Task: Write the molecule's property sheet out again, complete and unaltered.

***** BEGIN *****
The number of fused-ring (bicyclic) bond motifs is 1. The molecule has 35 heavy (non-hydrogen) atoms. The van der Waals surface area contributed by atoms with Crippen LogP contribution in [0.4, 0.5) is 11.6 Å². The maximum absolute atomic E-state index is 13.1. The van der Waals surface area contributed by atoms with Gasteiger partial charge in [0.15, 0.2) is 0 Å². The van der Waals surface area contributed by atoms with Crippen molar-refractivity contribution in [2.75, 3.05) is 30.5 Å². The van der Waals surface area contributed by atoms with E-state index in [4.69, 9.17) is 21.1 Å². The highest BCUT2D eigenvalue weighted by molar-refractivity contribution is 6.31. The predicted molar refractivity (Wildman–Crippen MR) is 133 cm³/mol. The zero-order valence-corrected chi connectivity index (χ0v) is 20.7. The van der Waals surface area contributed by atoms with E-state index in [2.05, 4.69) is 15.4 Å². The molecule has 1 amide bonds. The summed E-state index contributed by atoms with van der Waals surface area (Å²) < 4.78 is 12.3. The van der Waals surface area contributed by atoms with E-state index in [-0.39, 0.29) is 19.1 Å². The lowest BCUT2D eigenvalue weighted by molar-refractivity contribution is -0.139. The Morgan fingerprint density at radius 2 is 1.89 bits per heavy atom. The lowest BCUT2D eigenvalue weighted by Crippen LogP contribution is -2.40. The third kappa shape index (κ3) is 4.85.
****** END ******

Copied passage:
The number of fused-ring (bicyclic) bond motifs is 1. The molecule has 35 heavy (non-hydrogen) atoms. The van der Waals surface area contributed by atoms with Crippen LogP contribution in [0.4, 0.5) is 11.6 Å². The maximum absolute atomic E-state index is 13.1. The van der Waals surface area contributed by atoms with Gasteiger partial charge in [0.15, 0.2) is 0 Å². The van der Waals surface area contributed by atoms with Crippen molar-refractivity contribution in [2.75, 3.05) is 30.5 Å². The van der Waals surface area contributed by atoms with E-state index in [4.69, 9.17) is 21.1 Å². The highest BCUT2D eigenvalue weighted by molar-refractivity contribution is 6.31. The predicted molar refractivity (Wildman–Crippen MR) is 133 cm³/mol. The zero-order valence-corrected chi connectivity index (χ0v) is 20.7. The van der Waals surface area contributed by atoms with E-state index in [2.05, 4.69) is 15.4 Å². The molecule has 1 amide bonds. The summed E-state index contributed by atoms with van der Waals surface area (Å²) < 4.78 is 12.3. The van der Waals surface area contributed by atoms with E-state index in [-0.39, 0.29) is 19.1 Å². The lowest BCUT2D eigenvalue weighted by molar-refractivity contribution is -0.139. The Morgan fingerprint density at radius 2 is 1.89 bits per heavy atom. The lowest BCUT2D eigenvalue weighted by Crippen LogP contribution is -2.40. The third kappa shape index (κ3) is 4.85.